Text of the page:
Density data are reported on 16 saturated hydrocarbon vapors at pressuresranging from 1000 to 8220 lb. per sq. in. and at temperatures ranging from 35?to 250?F. These data have been used to extend the compressibility-factor chartfor natural gases up to 10,000 lb. per sq. in. The relatively large quantity ofhigh-boiling constituents present in high-pressure vapors in equilibrium withcrude oils makes it necessary to include in the analysis of the gas themolecular weight, density, and possibly boiling range of the heptanes andheavier fraction. Relationships have been presented by which the density ofgases may be obtained directly from the temperature, pressure, and gas gravityprovided the gases have a common source or are similar in composition.

Introduction

The densities of natural gases are necessary in many engineeringcomputations in petroleum production and utilization. Gas reserves, changes inreservoir pressure, gradients in gas wells, metering of gases, pipeline flow, and compression of gases are typical problems requiring the density of the gas.A decade ago, engineering computations used ideal gas laws with deviations upto 500 lb. per sq. in. Recent discoveries of pools having pressures up to 7500lb. per sq. in., and installation of pressure-maintenance and recycling plants, have increased the need for data on gas density at high pressures.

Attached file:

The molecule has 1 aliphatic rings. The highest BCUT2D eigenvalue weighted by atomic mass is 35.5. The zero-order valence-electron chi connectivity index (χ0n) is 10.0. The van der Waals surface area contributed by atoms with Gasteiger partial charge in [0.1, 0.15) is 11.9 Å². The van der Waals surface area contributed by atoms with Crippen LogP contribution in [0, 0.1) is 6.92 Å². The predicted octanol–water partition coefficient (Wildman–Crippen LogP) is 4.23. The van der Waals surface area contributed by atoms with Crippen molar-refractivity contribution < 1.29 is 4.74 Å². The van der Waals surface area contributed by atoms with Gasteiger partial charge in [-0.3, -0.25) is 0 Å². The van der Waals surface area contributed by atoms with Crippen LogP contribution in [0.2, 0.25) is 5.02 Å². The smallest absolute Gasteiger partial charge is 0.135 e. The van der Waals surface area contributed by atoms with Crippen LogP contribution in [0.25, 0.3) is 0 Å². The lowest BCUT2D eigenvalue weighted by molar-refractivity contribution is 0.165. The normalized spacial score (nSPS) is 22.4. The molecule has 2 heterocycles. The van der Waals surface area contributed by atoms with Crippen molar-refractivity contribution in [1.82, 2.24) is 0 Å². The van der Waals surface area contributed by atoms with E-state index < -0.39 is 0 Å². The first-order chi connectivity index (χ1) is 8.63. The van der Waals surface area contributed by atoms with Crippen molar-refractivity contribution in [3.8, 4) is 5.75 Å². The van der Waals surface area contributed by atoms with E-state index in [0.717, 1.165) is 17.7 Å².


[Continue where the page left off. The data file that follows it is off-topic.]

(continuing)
Methods Of Computation

The accepted method of computing the density or specific volume of naturalgases is the use of the ideal gas law corrected by a compressibility factor.The method proposed by Kay of correlating compressibility factors for gaseousmixtures on pseudo critical properties appears to be satisfactory for naturalgases. The methane-compressibility factor has been shown to deviatesystematically from the behavior of natural gases and a chart giving thesecorrected factors is available.

A method of computing specific volume of gaseous mixtures from partial molalvolumes has been reported by Sage and Lacey. Complete data for the computationare not yet available for all hydrocarbon gases.

Most of the reported data on gas densities have been in the single-phaseregion removed from the dew point or saturation condition. Since most gases inthe reservoir or while on contact with liquid during flow are saturated, thedetermination of densities under conditions of saturation is particularlyimportant.

T.P. 1323

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